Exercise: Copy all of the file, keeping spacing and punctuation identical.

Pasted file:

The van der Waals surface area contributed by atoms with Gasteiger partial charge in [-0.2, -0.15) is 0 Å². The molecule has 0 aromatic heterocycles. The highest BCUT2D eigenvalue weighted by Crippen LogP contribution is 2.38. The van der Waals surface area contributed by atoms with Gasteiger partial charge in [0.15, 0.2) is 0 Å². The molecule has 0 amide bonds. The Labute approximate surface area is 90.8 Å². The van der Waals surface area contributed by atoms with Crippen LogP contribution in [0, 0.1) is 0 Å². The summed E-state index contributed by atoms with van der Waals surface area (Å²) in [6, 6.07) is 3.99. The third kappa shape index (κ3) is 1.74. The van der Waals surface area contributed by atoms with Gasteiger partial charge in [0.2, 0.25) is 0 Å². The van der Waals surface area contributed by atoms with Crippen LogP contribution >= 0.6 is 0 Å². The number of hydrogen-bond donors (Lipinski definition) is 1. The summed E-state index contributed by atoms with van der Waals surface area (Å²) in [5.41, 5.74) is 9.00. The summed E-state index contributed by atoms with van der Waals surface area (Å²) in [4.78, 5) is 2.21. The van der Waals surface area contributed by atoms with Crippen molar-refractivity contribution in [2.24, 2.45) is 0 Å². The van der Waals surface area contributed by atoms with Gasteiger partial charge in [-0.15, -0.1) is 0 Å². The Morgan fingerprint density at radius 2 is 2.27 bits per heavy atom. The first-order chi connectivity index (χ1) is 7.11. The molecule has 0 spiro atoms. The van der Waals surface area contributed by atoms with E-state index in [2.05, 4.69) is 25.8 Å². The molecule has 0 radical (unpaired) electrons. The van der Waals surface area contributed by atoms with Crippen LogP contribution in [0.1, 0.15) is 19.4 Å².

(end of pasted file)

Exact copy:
The van der Waals surface area contributed by atoms with Gasteiger partial charge in [-0.2, -0.15) is 0 Å². The molecule has 0 aromatic heterocycles. The highest BCUT2D eigenvalue weighted by Crippen LogP contribution is 2.38. The van der Waals surface area contributed by atoms with Gasteiger partial charge in [0.15, 0.2) is 0 Å². The molecule has 0 amide bonds. The Labute approximate surface area is 90.8 Å². The van der Waals surface area contributed by atoms with Crippen LogP contribution in [0, 0.1) is 0 Å². The summed E-state index contributed by atoms with van der Waals surface area (Å²) in [6, 6.07) is 3.99. The third kappa shape index (κ3) is 1.74. The van der Waals surface area contributed by atoms with Gasteiger partial charge in [0.2, 0.25) is 0 Å². The van der Waals surface area contributed by atoms with Crippen LogP contribution >= 0.6 is 0 Å². The number of hydrogen-bond donors (Lipinski definition) is 1. The summed E-state index contributed by atoms with van der Waals surface area (Å²) in [5.41, 5.74) is 9.00. The summed E-state index contributed by atoms with van der Waals surface area (Å²) in [4.78, 5) is 2.21. The van der Waals surface area contributed by atoms with Crippen molar-refractivity contribution in [2.24, 2.45) is 0 Å². The van der Waals surface area contributed by atoms with Gasteiger partial charge in [-0.15, -0.1) is 0 Å². The Morgan fingerprint density at radius 2 is 2.27 bits per heavy atom. The first-order chi connectivity index (χ1) is 7.11. The molecule has 0 spiro atoms. The van der Waals surface area contributed by atoms with E-state index in [2.05, 4.69) is 25.8 Å². The molecule has 0 radical (unpaired) electrons. The van der Waals surface area contributed by atoms with Crippen LogP contribution in [0.1, 0.15) is 19.4 Å².